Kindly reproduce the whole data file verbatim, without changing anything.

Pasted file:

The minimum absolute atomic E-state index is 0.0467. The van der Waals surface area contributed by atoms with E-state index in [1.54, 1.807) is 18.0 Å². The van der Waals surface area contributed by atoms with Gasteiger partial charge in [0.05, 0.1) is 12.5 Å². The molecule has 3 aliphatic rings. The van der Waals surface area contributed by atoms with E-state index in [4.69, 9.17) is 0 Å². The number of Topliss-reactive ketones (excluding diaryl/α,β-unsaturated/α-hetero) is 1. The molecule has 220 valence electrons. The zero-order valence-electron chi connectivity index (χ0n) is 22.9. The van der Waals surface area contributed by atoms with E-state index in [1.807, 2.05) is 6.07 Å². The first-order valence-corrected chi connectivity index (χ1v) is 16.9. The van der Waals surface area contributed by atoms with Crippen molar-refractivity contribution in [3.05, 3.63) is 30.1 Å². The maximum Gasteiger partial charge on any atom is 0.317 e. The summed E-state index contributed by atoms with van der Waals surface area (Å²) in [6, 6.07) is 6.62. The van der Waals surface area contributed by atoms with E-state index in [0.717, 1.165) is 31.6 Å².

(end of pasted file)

The minimum absolute atomic E-state index is 0.0467. The van der Waals surface area contributed by atoms with E-state index in [1.54, 1.807) is 18.0 Å². The van der Waals surface area contributed by atoms with Gasteiger partial charge in [0.05, 0.1) is 12.5 Å². The molecule has 3 aliphatic rings. The van der Waals surface area contributed by atoms with E-state index in [4.69, 9.17) is 0 Å². The number of Topliss-reactive ketones (excluding diaryl/α,β-unsaturated/α-hetero) is 1. The molecule has 220 valence electrons. The zero-order valence-electron chi connectivity index (χ0n) is 22.9. The van der Waals surface area contributed by atoms with E-state index in [1.807, 2.05) is 6.07 Å². The first-order valence-corrected chi connectivity index (χ1v) is 16.9. The van der Waals surface area contributed by atoms with Crippen molar-refractivity contribution in [3.05, 3.63) is 30.1 Å². The maximum Gasteiger partial charge on any atom is 0.317 e. The summed E-state index contributed by atoms with van der Waals surface area (Å²) in [6, 6.07) is 6.62. The van der Waals surface area contributed by atoms with E-state index in [0.717, 1.165) is 31.6 Å².